The vast majority of professional golfers have a very distinct movement of the hips/pelvis – one which helps them create power and consistency of strike and accuracy.
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Fewer Moving Parts
The prevailing wisdom is that “less moving parts” equals more consistency. I discussed that idea in this article (click to read).
As a result, I have come across many golfers who are trying to limit movement in certain areas of their swing. Sometimes this can be a good thing, but often times (as in the case below) it may cause a loss of power and consistency – and potentially injury.
Here is a great video from a fellow coach (Shaun Webb) using some fantastic technology (GEARS) to analyze the swing of a pro – specifically their hip movement.
Shaun explains how the hips of a professional go through a slight lowering towards the ground during transition, followed by a sharp raising up through the execution phase.
This is a concept I explain in The Strike plan – see the clip below.
Basically, this motion
- is a result of increased ground forces – helping us produce speed and rotation
- helps us set up and then create a professional hand-path through impact
This allows us to hit the ball farther, increase strike consistency and can even help with path and face control.
Some amateurs I see, in an attempt to create less moving parts, may not have that slight hip drop in transition, but have the huge raise through the execution phase. This can then get the hips and lead shoulder very high through impact, resulting in a loss of lag (due to the forces applied to the club, and also out of sheer necessity in order to reach the ball).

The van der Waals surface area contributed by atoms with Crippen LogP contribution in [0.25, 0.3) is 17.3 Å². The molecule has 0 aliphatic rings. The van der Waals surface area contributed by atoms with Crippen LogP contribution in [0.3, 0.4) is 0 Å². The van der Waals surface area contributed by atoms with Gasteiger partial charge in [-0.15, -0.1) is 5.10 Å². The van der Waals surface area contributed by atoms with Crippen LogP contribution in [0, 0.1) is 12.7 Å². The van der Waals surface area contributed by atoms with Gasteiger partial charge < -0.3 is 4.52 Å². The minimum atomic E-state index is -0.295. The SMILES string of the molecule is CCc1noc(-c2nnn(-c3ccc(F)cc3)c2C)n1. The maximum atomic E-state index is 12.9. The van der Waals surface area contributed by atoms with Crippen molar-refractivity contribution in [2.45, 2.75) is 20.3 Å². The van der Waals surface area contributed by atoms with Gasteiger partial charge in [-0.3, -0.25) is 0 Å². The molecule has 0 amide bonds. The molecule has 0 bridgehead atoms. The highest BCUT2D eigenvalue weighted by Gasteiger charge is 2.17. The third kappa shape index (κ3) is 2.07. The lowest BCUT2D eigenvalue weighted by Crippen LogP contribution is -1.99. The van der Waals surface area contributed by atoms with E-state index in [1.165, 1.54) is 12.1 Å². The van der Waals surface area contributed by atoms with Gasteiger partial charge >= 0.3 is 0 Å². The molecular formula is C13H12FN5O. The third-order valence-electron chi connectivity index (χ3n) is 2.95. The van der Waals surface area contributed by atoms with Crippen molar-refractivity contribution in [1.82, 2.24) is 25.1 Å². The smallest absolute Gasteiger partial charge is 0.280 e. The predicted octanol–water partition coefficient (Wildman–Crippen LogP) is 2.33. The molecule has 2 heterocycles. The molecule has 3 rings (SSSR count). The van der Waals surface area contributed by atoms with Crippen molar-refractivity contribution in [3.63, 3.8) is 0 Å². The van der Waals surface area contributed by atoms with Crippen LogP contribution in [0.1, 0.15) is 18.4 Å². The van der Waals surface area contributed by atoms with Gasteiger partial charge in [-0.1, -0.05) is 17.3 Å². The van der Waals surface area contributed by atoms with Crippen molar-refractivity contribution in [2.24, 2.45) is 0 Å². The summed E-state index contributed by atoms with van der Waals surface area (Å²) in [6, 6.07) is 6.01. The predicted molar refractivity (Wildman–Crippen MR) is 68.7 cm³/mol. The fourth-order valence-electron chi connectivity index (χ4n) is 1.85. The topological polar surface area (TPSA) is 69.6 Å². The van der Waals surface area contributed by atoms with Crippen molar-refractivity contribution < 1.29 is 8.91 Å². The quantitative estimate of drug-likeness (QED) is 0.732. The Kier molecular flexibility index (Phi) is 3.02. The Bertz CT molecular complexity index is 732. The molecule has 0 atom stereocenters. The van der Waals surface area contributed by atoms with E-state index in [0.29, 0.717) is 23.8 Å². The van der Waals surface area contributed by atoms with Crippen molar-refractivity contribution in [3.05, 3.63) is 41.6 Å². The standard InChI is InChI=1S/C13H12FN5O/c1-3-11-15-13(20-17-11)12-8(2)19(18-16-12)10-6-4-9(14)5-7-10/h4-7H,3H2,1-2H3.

This motion can create a lot of thinned shots, toed shots or higher and weak-flighted shots.
No one likes a bladed ball.
Sometimes, in an effort to compensate for the hips raising up, the player will stay down with their upper body longer. This high-hips, low upper-body combination can crunch the spine and cause a lot of stress during the rotation – potentially risking injury.
I also see the movement where a player raises the hips (and entire body) in the backswing and is forced to lower during the execution phase. This can cause a poor hand path, loss of power. Lot’s of people who have this movement report that they can’t seem to finish their swing/follow through.
So if you suffer with
- early extension
- loss of lag
- lack of forward shaft lean at impact
- inconsistent divot depth and position
- struggle to follow through
This might be something to look at. If you want to find out more, why not check out The Strike Plan video series, where I explain how this fits into making you a better golfer. You also find out drills and techniques to help you improve the quality of your ground contact and sweet spot strike – vital components of any good player’s technique.